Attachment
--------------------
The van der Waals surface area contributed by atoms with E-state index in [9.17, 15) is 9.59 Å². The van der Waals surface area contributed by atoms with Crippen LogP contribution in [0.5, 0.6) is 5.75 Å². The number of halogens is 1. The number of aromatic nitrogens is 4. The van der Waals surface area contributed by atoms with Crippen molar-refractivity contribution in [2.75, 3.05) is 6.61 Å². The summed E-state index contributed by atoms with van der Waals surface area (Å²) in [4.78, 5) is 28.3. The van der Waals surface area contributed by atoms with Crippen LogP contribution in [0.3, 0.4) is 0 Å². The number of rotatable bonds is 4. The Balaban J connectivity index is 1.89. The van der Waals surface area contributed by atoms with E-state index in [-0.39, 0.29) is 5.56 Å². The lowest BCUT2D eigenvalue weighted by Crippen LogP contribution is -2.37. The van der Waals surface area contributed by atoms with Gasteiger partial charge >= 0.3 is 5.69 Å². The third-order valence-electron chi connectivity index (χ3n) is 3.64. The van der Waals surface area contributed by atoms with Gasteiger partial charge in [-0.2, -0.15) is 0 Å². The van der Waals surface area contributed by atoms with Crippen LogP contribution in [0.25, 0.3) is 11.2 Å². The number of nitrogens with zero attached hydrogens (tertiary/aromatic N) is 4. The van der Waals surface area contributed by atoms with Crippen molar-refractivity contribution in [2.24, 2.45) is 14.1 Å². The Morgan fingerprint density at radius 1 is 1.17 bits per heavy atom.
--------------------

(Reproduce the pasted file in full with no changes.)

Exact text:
The van der Waals surface area contributed by atoms with E-state index in [9.17, 15) is 9.59 Å². The van der Waals surface area contributed by atoms with Crippen LogP contribution in [0.5, 0.6) is 5.75 Å². The number of halogens is 1. The number of aromatic nitrogens is 4. The van der Waals surface area contributed by atoms with Crippen molar-refractivity contribution in [2.75, 3.05) is 6.61 Å². The summed E-state index contributed by atoms with van der Waals surface area (Å²) in [4.78, 5) is 28.3. The van der Waals surface area contributed by atoms with Crippen LogP contribution in [0.3, 0.4) is 0 Å². The number of rotatable bonds is 4. The Balaban J connectivity index is 1.89. The van der Waals surface area contributed by atoms with E-state index in [-0.39, 0.29) is 5.56 Å². The lowest BCUT2D eigenvalue weighted by Crippen LogP contribution is -2.37. The van der Waals surface area contributed by atoms with Gasteiger partial charge >= 0.3 is 5.69 Å². The third-order valence-electron chi connectivity index (χ3n) is 3.64. The van der Waals surface area contributed by atoms with Gasteiger partial charge in [-0.2, -0.15) is 0 Å². The van der Waals surface area contributed by atoms with Crippen LogP contribution in [0.25, 0.3) is 11.2 Å². The number of nitrogens with zero attached hydrogens (tertiary/aromatic N) is 4. The van der Waals surface area contributed by atoms with Crippen molar-refractivity contribution in [2.24, 2.45) is 14.1 Å². The Morgan fingerprint density at radius 1 is 1.17 bits per heavy atom.